A 1949 Bowman. I really like the design of this set and I would consider building it if it wasn't for the Jackie Robinson and Satchel Paige rookie cards that have a high book value of an eye-popping $3000 each.  The 1956 Mantle that I recently got only books at half that, and I was sweating some buying that.  I have a hard time imagining laying down the cash needed, even if I could afford it, to acquire even poor condition versions of those two cards. (Good Lord, I tortured that last sentence within an inch of it's life, didn't I?)

Anyways, that is about it for now.  I've got my fall vacation coming up in a few weeks and with the holidays coming soon behind, I expect my hobby activity will slow down. I'd like to finish both 1956 and 1972 before year end, but I don't have any plans beyond that.

What I am listening to: Aretha Franklin


Wednesday, August 15, 2018

The National Show - The Conclusion

If you have been following my several posts from the National show, you know I was working towards completion on my 1956 set, with a couple big name cards still on the "want" side of the list.  But, they haven't made an appearance yet. You may be wondering if I actually acquired them. I hope you weren't, because if you were giving anything more than a fleeting thought as to whether I got them, I would humbly suggest there are plenty of more worthy topics for you to consider.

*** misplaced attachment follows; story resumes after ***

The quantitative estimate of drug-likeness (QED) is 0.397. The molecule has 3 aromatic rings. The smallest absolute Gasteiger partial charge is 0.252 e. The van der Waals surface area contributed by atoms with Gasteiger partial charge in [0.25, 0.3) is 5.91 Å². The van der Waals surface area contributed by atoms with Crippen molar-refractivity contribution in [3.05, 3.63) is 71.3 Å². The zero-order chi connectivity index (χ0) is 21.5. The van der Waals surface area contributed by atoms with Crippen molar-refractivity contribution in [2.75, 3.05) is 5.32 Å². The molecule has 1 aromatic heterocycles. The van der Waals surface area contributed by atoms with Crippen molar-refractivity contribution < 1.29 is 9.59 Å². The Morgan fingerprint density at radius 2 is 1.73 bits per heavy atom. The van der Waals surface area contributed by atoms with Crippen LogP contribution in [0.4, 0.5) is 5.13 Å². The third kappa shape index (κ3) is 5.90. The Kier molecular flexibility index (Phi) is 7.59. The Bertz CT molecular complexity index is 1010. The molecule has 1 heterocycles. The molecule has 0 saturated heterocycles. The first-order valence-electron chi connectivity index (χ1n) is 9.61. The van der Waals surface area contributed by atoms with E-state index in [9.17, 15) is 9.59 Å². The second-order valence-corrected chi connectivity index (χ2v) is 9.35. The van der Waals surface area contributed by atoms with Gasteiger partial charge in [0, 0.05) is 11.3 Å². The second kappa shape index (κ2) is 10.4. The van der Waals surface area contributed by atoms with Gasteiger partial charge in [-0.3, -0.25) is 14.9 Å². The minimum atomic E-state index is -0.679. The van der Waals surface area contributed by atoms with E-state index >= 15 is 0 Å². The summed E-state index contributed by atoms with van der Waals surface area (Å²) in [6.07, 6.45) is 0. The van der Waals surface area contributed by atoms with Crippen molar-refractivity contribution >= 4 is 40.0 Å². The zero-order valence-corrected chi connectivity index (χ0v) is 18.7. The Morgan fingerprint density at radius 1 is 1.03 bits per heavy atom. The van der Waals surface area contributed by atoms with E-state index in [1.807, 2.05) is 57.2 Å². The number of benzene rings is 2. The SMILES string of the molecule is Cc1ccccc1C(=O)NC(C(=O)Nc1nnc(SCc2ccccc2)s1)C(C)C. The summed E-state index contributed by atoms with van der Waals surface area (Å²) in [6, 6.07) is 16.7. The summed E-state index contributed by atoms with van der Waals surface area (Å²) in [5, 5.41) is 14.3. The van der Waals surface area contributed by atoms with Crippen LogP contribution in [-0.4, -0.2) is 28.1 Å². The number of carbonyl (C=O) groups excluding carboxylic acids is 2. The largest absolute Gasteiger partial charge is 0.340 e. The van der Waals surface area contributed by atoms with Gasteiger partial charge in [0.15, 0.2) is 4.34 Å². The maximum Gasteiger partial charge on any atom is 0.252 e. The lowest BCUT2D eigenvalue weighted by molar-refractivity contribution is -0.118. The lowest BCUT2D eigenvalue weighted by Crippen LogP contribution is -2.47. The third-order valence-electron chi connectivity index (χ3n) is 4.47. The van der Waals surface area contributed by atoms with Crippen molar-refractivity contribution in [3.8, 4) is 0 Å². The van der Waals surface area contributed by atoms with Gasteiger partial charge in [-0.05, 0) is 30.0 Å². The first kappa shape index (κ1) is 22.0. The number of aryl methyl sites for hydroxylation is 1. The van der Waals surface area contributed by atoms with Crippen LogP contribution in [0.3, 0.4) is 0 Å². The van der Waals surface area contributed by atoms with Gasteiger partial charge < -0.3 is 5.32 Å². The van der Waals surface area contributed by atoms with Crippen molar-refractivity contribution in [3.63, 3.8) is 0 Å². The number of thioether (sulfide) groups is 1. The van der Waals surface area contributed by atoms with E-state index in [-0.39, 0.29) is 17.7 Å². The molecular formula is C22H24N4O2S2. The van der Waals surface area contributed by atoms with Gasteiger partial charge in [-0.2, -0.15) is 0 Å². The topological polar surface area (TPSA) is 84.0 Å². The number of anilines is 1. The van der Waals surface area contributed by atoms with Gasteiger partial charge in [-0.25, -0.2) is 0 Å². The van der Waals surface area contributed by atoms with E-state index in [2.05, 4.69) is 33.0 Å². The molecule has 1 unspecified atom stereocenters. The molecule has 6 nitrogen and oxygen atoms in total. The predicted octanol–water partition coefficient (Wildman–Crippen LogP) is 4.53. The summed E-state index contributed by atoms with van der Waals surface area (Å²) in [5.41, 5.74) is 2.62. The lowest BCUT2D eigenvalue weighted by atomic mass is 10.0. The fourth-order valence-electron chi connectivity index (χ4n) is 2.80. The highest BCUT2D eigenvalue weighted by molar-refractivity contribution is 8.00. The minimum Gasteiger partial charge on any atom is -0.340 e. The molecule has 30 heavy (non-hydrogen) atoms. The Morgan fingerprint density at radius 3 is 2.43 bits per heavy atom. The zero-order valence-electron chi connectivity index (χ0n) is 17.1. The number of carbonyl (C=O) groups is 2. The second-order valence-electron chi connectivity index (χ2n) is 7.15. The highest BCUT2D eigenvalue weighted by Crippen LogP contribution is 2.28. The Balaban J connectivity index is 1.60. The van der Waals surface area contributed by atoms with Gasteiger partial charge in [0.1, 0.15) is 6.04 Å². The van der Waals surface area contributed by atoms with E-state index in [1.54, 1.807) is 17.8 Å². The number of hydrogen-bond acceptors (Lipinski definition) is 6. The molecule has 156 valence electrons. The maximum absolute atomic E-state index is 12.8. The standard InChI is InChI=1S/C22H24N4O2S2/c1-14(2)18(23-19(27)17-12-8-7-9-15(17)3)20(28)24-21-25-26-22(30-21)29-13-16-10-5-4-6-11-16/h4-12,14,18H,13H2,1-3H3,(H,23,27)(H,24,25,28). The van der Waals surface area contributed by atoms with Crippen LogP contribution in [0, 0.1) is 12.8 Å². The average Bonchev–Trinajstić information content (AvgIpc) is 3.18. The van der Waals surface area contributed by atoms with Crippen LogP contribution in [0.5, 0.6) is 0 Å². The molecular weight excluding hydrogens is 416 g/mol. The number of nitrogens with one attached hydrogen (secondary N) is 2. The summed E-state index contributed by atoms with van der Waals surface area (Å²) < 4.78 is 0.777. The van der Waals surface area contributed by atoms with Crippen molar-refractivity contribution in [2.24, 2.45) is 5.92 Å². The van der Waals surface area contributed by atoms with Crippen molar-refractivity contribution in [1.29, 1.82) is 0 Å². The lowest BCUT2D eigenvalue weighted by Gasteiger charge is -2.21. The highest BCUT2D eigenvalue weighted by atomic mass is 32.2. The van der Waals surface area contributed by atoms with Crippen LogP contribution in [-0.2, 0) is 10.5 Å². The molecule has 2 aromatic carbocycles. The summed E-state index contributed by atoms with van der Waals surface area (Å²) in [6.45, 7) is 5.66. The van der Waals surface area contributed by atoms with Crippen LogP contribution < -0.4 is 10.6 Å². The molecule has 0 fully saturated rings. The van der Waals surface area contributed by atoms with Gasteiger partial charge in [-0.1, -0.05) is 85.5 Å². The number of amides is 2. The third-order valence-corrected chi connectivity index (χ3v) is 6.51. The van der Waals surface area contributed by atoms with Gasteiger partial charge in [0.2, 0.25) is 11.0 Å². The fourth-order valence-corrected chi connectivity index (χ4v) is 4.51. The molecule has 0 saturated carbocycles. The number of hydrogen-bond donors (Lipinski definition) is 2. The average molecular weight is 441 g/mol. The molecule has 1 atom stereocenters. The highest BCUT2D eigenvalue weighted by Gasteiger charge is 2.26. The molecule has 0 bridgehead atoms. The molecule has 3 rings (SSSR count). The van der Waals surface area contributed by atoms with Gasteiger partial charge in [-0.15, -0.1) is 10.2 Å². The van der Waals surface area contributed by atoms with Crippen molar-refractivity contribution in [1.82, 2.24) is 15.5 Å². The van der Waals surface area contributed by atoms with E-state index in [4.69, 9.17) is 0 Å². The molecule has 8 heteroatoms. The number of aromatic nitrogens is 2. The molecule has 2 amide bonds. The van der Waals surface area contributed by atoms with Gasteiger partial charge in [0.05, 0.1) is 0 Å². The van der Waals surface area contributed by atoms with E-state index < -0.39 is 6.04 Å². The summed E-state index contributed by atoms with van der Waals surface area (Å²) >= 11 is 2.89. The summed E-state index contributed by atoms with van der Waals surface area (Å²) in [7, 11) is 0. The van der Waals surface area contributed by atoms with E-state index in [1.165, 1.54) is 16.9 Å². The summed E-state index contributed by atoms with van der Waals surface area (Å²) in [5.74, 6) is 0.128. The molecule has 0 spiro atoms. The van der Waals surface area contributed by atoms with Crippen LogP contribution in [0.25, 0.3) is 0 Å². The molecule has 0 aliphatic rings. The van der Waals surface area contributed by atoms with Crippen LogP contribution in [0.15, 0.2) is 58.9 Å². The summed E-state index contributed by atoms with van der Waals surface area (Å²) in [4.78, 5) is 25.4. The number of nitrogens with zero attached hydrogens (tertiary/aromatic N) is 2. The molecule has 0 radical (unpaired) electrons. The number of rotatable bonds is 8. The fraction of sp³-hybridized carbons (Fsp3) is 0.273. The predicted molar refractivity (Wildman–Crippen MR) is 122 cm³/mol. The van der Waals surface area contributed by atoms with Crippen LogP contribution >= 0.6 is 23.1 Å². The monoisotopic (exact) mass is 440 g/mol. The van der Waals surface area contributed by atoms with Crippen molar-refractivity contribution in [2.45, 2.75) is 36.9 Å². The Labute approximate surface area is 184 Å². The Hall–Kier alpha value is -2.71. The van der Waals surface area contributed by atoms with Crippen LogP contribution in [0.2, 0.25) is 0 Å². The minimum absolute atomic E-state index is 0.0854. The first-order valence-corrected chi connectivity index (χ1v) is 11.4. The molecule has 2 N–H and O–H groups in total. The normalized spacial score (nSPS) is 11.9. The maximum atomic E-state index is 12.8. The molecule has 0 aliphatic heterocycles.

So, without further pomp and circumstance:



Yes, I did get them.  The Mantle was close to being a wash. Thankfully, internet trading All-Star, Mr. Haverkamp, did some scouting before I got there and showed me a reasonably priced 1956 Mantle when we met at the show. With that knowledge in hand, I was better able to evaluate the various Mantle's available.